Sclater, N.  (2008).  Web 2.0, Personal Learning Environments, and the Future of Learning Management Systems (Research Bulletin 2008(13).  Retrieved from Educause Center for Applied Research website https://net.educause.edu/ir/library/pdf/ERB0813.pdf

Prensky, M.  (2001).  Digital Natives, Digital Immigrants.  On The Horizon, 9(5), 1-6.  Retrieved from http://www.marcprensky.com/writing/Prensky%20-%20Digital%20Natives,%20Digital%20Immigrants%20-%20Part1.pdf


There are many components necessary for a complete Learning Management System.  Commercial LMSs come pre-packaged with a specific set of tools, although all may not be useful to the student or instructor.  Choosing not to use a LMS requires careful research and thought regarding which non-LMS tools will meet both instructor and student needs.I approached my non-LMS build by considering which web tools would meet my needs in three categories.

  • How will I provide content, interactivity with content and organization?
  • How will I build community and inspire discourse?
  • How will I assess as, for and of learning?

The following describes the tools I felt met my teaching and learning needs.  Some of the tools meet my needs in several categories and are repeated, with specific reference to how they address the category they are in.

Part  1.  Getting organized
I have found it very challenging to keep all my websites organized as I move through OLTD.  SymbalooEdu allows me to visually organize all my links as tiles, and create my own personal webmix.  I could create a course webmix that contained tools and resources that I think my students might need or want to use for the course and share it with my them as a jumping off platform for the course.  I like that the webmix is available from any computer with an internet connection.  So even if you have quicklinks to special sites on your home computer, you can still quickly access them via SymbalooEdu, without having to remember the URL.
Part 2.  Content, interactivity and organization
Google sites would be my choice for housing content, lessons and course calendar.  Content can easily be uploaded as a file, or typed directly into a page in the course template.  Other media, such as videos or photos, can also be uploaded easily.What I don’t like about Google sites is that the templates have limited visual appeal, and you are very restricted in what you can change.  You have to be very careful to start with the template that you want.  I am also concerned about security and privacy, since Google owns the site, and information is stored on US servers.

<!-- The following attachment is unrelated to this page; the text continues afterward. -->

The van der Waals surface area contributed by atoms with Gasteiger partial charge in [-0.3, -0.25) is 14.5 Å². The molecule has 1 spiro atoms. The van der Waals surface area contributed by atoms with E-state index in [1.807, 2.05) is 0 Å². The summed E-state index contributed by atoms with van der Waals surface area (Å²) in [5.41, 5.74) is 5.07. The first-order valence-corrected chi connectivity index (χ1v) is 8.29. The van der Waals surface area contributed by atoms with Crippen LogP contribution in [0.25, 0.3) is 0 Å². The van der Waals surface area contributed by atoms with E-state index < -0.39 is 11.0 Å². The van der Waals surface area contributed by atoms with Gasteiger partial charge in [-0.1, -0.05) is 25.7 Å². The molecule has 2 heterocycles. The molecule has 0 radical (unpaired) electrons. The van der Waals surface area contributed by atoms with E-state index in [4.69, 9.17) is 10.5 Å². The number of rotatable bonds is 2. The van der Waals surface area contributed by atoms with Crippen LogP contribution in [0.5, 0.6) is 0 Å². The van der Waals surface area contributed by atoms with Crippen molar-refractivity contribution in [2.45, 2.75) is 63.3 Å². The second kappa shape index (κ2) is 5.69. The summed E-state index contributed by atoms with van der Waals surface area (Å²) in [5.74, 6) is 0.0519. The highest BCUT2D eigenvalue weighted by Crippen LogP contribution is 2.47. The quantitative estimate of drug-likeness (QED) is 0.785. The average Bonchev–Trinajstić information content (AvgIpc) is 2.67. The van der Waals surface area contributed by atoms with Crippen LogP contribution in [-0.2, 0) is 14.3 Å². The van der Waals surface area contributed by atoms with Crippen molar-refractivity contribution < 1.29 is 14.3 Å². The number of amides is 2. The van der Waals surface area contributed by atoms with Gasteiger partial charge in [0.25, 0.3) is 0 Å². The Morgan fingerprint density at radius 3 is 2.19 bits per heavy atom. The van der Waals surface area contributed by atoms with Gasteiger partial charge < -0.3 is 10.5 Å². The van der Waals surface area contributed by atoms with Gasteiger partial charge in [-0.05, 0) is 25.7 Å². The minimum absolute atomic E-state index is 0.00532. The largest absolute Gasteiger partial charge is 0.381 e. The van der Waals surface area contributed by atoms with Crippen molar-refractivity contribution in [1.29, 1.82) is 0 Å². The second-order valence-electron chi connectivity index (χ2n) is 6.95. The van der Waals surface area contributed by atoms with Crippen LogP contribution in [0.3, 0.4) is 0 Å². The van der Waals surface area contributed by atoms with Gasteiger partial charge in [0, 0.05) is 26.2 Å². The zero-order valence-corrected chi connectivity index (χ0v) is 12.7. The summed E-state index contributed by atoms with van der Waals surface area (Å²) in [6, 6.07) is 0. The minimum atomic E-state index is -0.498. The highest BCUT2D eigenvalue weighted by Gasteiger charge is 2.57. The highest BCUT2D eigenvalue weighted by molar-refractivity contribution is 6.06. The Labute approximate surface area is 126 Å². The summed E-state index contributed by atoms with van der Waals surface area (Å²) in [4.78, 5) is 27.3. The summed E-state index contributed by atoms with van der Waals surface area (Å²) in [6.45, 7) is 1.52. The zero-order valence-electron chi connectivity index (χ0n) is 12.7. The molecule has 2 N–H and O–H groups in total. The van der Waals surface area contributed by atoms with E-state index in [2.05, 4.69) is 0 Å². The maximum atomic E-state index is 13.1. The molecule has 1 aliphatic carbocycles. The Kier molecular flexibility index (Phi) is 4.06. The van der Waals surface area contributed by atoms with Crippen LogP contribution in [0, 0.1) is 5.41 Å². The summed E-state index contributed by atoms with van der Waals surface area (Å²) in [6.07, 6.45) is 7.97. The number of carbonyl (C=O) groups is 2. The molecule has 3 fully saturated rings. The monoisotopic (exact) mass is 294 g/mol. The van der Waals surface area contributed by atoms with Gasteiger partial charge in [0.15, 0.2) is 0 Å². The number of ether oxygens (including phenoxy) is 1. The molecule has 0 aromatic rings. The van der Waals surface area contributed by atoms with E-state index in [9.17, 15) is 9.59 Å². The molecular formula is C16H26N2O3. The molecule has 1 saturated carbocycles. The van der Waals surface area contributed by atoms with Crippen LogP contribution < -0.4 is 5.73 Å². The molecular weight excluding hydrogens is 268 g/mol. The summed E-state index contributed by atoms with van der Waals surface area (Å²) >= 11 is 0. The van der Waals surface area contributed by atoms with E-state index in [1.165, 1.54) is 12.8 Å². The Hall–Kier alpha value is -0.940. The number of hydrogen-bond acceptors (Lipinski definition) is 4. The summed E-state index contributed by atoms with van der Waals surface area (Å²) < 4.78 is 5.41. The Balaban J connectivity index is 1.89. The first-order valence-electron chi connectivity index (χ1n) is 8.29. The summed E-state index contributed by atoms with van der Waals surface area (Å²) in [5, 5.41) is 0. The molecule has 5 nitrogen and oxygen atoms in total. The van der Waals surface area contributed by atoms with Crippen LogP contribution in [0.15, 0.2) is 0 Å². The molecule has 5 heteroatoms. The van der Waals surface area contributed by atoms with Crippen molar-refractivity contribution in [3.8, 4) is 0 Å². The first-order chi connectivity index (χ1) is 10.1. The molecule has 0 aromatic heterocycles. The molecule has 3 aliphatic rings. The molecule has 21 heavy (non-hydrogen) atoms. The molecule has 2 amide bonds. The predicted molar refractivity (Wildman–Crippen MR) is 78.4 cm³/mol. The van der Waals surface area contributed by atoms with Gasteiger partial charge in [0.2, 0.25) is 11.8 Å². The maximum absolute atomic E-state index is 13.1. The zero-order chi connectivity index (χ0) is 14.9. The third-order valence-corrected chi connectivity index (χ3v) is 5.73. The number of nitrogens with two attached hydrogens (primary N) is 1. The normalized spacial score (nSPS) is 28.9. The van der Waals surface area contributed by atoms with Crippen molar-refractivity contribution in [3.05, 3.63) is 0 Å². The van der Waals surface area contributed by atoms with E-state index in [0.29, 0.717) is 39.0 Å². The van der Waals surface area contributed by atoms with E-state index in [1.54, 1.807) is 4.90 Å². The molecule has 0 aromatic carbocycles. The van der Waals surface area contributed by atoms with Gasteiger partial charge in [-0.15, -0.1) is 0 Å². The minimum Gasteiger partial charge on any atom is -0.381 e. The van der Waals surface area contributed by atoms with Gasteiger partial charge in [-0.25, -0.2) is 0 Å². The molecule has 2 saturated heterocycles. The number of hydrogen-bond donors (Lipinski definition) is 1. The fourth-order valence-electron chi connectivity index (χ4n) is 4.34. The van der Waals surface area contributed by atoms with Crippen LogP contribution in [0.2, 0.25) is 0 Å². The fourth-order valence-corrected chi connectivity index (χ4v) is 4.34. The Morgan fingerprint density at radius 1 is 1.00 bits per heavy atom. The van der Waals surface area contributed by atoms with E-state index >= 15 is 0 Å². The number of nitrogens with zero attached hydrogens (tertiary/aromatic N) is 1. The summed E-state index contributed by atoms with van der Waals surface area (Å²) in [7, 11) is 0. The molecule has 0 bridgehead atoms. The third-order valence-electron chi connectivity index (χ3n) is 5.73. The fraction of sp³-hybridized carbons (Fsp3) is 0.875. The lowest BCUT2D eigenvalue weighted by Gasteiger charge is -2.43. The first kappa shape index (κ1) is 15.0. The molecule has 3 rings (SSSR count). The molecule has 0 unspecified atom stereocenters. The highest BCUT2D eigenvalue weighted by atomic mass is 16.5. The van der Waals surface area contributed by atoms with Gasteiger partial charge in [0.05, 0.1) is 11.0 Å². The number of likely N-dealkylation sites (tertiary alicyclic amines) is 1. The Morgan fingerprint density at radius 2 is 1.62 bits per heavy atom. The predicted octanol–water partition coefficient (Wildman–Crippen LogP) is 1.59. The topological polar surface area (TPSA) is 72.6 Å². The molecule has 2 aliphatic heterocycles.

Google Drive (specifically Google docs) is a great way for students to share files with each other for peer review or collaborative writing (building community).  It is also a good way for teachers to share material with students and provide feedback.  The drawbacks are the same as for Google sites.
Part 3.  Building community and inspiring discourse
For face-to-face discussion, I would use Blackboard Collaborate.  Collaborate meetings combine text, audio and visual media, allowing real-time conversations and help to build community by encouraging interaction among course participants.  Smaller groups of students can meet in breakout rooms to discuss topics.  The whiteboard feature allows collaborative writing, and slides can be saved to be reviewed later.  Students can become moderators and have the opportunity to teach their classmates.  Instructors can also use a Collaborate room to meet with a student one-on-one for tutorial help or feedback on course work.  Challenges to working in Collaborate mainly involve problems with technology (for example, not enough bandwidth or malfunctioning microphone).  In addition, students will need to own a set of headphones with a microphone and perhaps a webcam.  This may be a concern for students with low income.